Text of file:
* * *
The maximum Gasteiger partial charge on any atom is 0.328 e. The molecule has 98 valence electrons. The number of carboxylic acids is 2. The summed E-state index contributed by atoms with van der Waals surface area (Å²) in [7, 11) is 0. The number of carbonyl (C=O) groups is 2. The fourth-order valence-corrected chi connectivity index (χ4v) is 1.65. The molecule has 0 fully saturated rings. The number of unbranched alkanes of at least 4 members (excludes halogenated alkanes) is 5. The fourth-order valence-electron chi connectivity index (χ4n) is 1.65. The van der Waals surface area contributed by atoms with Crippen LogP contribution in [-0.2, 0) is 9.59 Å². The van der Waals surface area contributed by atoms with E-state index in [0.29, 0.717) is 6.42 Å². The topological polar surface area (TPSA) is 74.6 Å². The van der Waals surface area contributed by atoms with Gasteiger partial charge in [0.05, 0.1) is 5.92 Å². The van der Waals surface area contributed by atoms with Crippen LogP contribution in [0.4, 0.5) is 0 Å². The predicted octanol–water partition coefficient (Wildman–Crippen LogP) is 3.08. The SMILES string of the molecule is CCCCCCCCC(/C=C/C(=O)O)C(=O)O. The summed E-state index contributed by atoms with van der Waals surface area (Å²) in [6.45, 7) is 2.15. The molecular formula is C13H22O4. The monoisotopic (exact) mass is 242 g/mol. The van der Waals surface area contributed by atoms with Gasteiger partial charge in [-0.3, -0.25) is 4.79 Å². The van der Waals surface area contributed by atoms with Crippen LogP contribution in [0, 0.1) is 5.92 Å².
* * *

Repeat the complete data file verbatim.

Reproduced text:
The maximum Gasteiger partial charge on any atom is 0.328 e. The molecule has 98 valence electrons. The number of carboxylic acids is 2. The summed E-state index contributed by atoms with van der Waals surface area (Å²) in [7, 11) is 0. The number of carbonyl (C=O) groups is 2. The fourth-order valence-corrected chi connectivity index (χ4v) is 1.65. The molecule has 0 fully saturated rings. The number of unbranched alkanes of at least 4 members (excludes halogenated alkanes) is 5. The fourth-order valence-electron chi connectivity index (χ4n) is 1.65. The van der Waals surface area contributed by atoms with Crippen LogP contribution in [-0.2, 0) is 9.59 Å². The van der Waals surface area contributed by atoms with E-state index in [0.29, 0.717) is 6.42 Å². The topological polar surface area (TPSA) is 74.6 Å². The van der Waals surface area contributed by atoms with Gasteiger partial charge in [0.05, 0.1) is 5.92 Å². The van der Waals surface area contributed by atoms with Crippen LogP contribution in [0.4, 0.5) is 0 Å². The predicted octanol–water partition coefficient (Wildman–Crippen LogP) is 3.08. The SMILES string of the molecule is CCCCCCCCC(/C=C/C(=O)O)C(=O)O. The summed E-state index contributed by atoms with van der Waals surface area (Å²) in [6.45, 7) is 2.15. The molecular formula is C13H22O4. The monoisotopic (exact) mass is 242 g/mol. The van der Waals surface area contributed by atoms with Gasteiger partial charge in [-0.3, -0.25) is 4.79 Å². The van der Waals surface area contributed by atoms with Crippen LogP contribution in [0, 0.1) is 5.92 Å².